‘I saw the making of Cheteshwar Pujara’

Sandeep Dwivedi grew up in a house that overlooked the ground where an 8-year old Cheteshwar Pujara learnt to bat from his cricket-tragic father. He witnessed the baby steps taken by India’s No.3, closely followed his rise up the ranks and has watched him bat around the world.

The man who is now a towering figure in India’s Test batting lineup was called Chintu or ‘Pujarabhai no chokro’, the latter was popular with his father Arvind’s colleagues from the Engineering department. (AP Photo)

I grew up in a home that overlooked an unfenced local cricket ground that occasionally hosted first-class games. 3, Kothi Compound, Rajkot was a much-envied address among all Railway Colony kids. Our terrace towered over the sightscreen to give the much-valued behind-the-bowlers’ arm vantage point to watch cricket. The front gate opened straight into this all-purpose Railway ground where we played tennis ball cricket, learnt to cycle, flew kites, made friends, had fallouts and primarily spent countless idle afternoons venerating mostly mediocre club cricketers.

That wonderland of our teenage years, the graveyard of our charmingly unrealistic sporting dreams, was also where the seeds of Indian cricket’s most recent, most elusive win were sown. The hero of the Test series win that took 71 years and 11 tours in the coming is from our neck of the woods.

The Man of the Series in India’s first-ever Test triumph in Australia, celebrated as much for his 521 runs as for the 1,258 balls he faced, first hit a hard red cherry in a corner of our ground, a strong hard throw distance from my home. Cheteshwar Pujara once upon a time lived in our colony and the cricketing Waterloo enforced by India, traces its origins to the playing field of our childhood.

I saw the making of Cheteshwar.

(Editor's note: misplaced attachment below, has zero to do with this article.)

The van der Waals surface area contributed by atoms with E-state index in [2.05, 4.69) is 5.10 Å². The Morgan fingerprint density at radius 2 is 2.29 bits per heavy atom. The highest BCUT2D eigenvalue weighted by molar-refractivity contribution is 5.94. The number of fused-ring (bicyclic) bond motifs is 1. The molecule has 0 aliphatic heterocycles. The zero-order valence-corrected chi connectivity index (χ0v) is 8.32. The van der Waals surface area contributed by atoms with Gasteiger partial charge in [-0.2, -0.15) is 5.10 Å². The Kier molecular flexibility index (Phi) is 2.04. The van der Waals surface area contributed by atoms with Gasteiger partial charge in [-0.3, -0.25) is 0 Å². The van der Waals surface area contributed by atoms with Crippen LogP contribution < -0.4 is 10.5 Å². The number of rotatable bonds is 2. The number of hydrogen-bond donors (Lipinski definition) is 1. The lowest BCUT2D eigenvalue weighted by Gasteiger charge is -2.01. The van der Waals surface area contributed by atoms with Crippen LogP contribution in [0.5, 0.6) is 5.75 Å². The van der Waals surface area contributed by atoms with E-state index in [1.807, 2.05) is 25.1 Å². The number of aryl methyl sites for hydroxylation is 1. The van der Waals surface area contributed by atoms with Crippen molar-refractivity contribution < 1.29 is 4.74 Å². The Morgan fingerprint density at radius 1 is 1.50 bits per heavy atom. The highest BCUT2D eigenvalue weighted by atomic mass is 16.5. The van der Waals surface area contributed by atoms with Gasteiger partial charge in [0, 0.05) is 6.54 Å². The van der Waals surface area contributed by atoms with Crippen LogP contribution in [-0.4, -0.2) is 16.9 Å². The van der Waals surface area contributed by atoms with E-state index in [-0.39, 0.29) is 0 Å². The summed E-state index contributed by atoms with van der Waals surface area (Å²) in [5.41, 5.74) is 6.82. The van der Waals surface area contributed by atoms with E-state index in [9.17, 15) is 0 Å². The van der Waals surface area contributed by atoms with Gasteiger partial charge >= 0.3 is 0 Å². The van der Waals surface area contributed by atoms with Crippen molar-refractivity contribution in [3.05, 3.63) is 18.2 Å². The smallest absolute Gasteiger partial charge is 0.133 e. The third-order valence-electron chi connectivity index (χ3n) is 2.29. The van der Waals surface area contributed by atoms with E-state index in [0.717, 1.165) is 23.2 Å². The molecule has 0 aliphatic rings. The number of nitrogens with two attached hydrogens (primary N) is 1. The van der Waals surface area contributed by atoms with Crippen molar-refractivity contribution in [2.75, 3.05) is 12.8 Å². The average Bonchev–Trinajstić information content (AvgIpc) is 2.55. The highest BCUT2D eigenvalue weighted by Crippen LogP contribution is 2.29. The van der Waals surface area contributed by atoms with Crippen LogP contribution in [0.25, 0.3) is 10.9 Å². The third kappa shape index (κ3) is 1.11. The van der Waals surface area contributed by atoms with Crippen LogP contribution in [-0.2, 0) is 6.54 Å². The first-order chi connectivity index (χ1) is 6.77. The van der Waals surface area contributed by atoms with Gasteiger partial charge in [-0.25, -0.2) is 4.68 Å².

Cheteshwar was barely 8 when his father Arvind dressed him up in sparkling whites, made him wear home-made mini pads and got him to the Railway ground. He had light eyes and an angelic face.

The Instagram generation was finding Pujara lit. Over-fed with T20 cricket, where they tried to find their batting heroes, they were now understanding the science of Test match batting.

Everyone called him Chintu or ‘Pujarabhai no chokro‘, the latter was popular with Arvind’s colleagues from the Engineering department. He was too tiny for a net session but his cricket-mad father, a Ranji Trophy wicket-keeper batsman and sports quota Railways employee, wanted an early cricket christening for his son.

Ask any Kothi Compound resident of late 90s to early 2000 and they would remember seeing the Pujaras on most evenings in the corner of the Railways ground, under the neem tree, next to the volleyball court. The father rolling the ball along the ground, the son methodically bringing the bat down and playing it straight back to him.

Years later, Arvindbhai would tell me why he avoided giving the usual one-bounce throw downs to his pre-teen son. “At that age, kids swing their bat wildly to connect to the ball and end up playing cross-batted shots. I didn’t want Chintu to develop that bad habit.” The ball that Arvind set rolling wouldn’t stop, it travelled around the world. Chintu would never forget the first lesson he got under the neem tree, he would continue playing straight, complete 5,000 plus Test runs at 30 and get counted among the last few batsmen responsible for keeping the dying art of Test match batting, alive.

After his third hundred in Australia, the cricket universe stood up in ovation. The batting deity Viv Richards called his batting “pure gold”, the brutally blunt, hard-to-please Kevin Pietersen tweeted: The RESPECT you get as a cricketer for what @cheteshwar1 is doing in TEST CRICKET, is GREATER than any wonderfully skillful T20 innings. Youngsters – look, learn & listen!”


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